For the first time ever the number of trees per species in the Amazon have been estimated. Scientists have calculated that half of all of 400 billion trees in the Amazon are made up of just 227 species.
Of the nearly four hundred billion trees of the Amazon, half are made up of just 227 hyperdominant species. This is just 1,4% of the total number of 16,000 species estimated. Researchers, taxonomists, and students from 120 institutions around the world have provided new answers to two simple but long-standing questions about Amazonian diversity: How many trees are there in the Amazon, and how many tree species occur there? The study is published on 17 October 2013 in Science.
“The most common species now have a name”
Surprisingly little is known of the Amazon Basin, the area with the richest plant biodiversity on earth. The vast extent and difficult terrain of the Amazon Basin (including parts of Brazil, Peru, Columbia) and the Guiana Shield (Guiana, Suriname, and French Guiana) has historically restricted the study of its extraordinarily diverse tree communities to local and regional scales.
Now, however, over 120 experts on the Amazon, led by Hans ter Steege of Naturalis Biodiversity Center and Utrecht University, the Netherlands, have contributed data from 1,170 forestry surveys in all major forest types in the Amazon. They generated the first basin-wide estimates of the abundance, frequency and spatial distribution of thousands of Amazonian trees. “Because over 120 researchers have pooled their data, we were now able to make a collective analysis and provide a first picture of the whole”, says first author Ter Steege. “Not only do the most common species now have a number, they also have a name. This is very valuable information for improving preservation of Amazonian ecosystems and species”.
A small number of species produce half of the ecosystem services
The lack of basic information about the Amazonian flora on a basin-wide scale has hindered Amazonian science and conservation efforts. “In essence, this means that the largest pool of tropical carbon on Earth has been a black box for ecologists, and conservationists don’t know which Amazonian tree species face the most severe threats of extinction”, says Nigel Pitman, Robert O. Bass Visiting Scientist at The Field Museum in Chicago, and co-author on the study.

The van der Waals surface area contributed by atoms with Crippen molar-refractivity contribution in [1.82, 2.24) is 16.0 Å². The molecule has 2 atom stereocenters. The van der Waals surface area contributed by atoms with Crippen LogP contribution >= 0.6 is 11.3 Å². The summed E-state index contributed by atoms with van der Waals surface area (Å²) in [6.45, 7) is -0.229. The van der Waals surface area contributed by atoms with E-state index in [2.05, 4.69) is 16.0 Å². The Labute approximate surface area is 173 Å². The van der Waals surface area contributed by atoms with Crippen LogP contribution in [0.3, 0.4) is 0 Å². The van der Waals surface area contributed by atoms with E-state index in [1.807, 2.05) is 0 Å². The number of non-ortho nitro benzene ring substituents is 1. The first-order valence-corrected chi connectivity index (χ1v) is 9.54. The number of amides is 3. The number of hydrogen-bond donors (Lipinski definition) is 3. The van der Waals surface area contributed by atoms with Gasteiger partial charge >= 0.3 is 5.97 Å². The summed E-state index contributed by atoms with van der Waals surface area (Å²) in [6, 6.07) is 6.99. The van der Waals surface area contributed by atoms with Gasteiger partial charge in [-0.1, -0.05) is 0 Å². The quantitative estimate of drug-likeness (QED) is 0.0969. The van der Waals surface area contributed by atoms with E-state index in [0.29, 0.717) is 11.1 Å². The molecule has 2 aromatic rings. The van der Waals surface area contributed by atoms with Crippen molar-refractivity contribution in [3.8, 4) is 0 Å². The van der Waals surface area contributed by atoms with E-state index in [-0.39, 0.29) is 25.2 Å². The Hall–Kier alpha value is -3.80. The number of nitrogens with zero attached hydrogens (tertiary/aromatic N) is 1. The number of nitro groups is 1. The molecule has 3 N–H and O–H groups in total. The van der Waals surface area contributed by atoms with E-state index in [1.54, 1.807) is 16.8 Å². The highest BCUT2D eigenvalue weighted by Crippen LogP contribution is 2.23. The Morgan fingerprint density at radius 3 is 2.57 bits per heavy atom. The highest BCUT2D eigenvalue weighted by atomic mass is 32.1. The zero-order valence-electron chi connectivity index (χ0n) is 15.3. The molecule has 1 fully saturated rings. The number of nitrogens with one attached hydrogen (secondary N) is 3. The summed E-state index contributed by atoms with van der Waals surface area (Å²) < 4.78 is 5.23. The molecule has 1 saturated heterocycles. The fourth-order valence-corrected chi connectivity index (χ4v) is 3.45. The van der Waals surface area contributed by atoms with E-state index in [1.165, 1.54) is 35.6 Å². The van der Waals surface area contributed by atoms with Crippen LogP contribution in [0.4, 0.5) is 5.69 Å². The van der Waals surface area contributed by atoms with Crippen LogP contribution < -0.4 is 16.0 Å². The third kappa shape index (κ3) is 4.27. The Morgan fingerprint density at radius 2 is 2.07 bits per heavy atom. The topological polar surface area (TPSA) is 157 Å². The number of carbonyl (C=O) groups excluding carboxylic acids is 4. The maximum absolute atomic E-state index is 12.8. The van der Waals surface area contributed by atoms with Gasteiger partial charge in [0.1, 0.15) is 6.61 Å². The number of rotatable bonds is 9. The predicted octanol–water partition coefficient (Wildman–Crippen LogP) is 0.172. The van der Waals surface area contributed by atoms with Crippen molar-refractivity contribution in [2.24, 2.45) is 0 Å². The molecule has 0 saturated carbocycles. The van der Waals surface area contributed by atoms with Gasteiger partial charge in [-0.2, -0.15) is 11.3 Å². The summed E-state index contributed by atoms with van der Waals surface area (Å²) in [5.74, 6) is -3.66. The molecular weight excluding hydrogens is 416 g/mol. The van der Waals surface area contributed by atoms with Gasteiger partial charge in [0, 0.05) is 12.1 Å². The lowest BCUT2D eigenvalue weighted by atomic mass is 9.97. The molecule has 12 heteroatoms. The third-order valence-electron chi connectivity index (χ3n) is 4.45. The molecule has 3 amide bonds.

The study suggests that hyper-dominants – just 1.4 percent of all Amazonian tree species – account for roughly half of all carbon and ecosystem services in the Amazon, such as water, carbon and nutrients. This is important information for governments and conservation organisations.
The World Wide Fund (WWF) calls the research “cutting edge”. WWF Netherlands director Johan van de Gronden: “It is the first time that so many data from the entire Amazon are available in one study. A conservation organisation such as WWF, can now determine much more accurately which areas hold the richest, most diverse nature, and in which regions potentially endangered species are found. For the future of the Amazon this is of great importance.”
Why is it that just 227 species are so successful? It is a fact that these “hyper-dominant” species, as the authors termed them, are found across large surfaces and in large numbers. They must be able to deal with parasites and fungi very well, because these affect mostly common species. At the same time, almost none of the 227 hyper-dominant species are consistently common across the Amazon. Instead, most dominate a region or forest type, such as swamps or upland forests. Eschweilera coreacea (a species from the Brazil nut family) is the only species dominant in all regions. Why these species are so dominant is still open to debate, the authors say.
Among other possible explanations, the authors suggest that hyper-dominant trees may be common because pre-1492 – when Columbus discovered the New World – indigenous groups cultivated them, though this is a topic of debate. “Fact is that several hyper-dominants are of enormous value to local people”, says Tinde van Andel, ethnobotanic at Naturalis Biodiversity Center and one of the co-authors. “Açai palm (Euterpe oleracea) grows in enormous numbers in Amazonian swamps. Thousands of families in Brazil, Surinam and Guyana make a livelihood harvesting and selling fruits and palm hearts of this species.”
36% of the species are rare and unknown
The study also offers insights into the rarest tree species in the Amazon. According to the mathematical model used in the study, roughly 6,000 tree species in the Amazon have populations of fewer than 1,000 individuals, which automatically qualifies them for inclusion in the International Union for Conservation of Nature (IUCN) Red List of Threatened Species™. The problem, say the authors, is that these species are so rare that scientists may never find them. Ecologist Miles Silman of Wake Forest University, another co-author of the paper, calls the phenomenon “dark biodiversity”, akin to “dark matter” in cosmology. “We know it is important, but it is devilishly hard to detect”, says Silman.
(Source: Naturalis Biodiversity Center press release, 17.10.2013)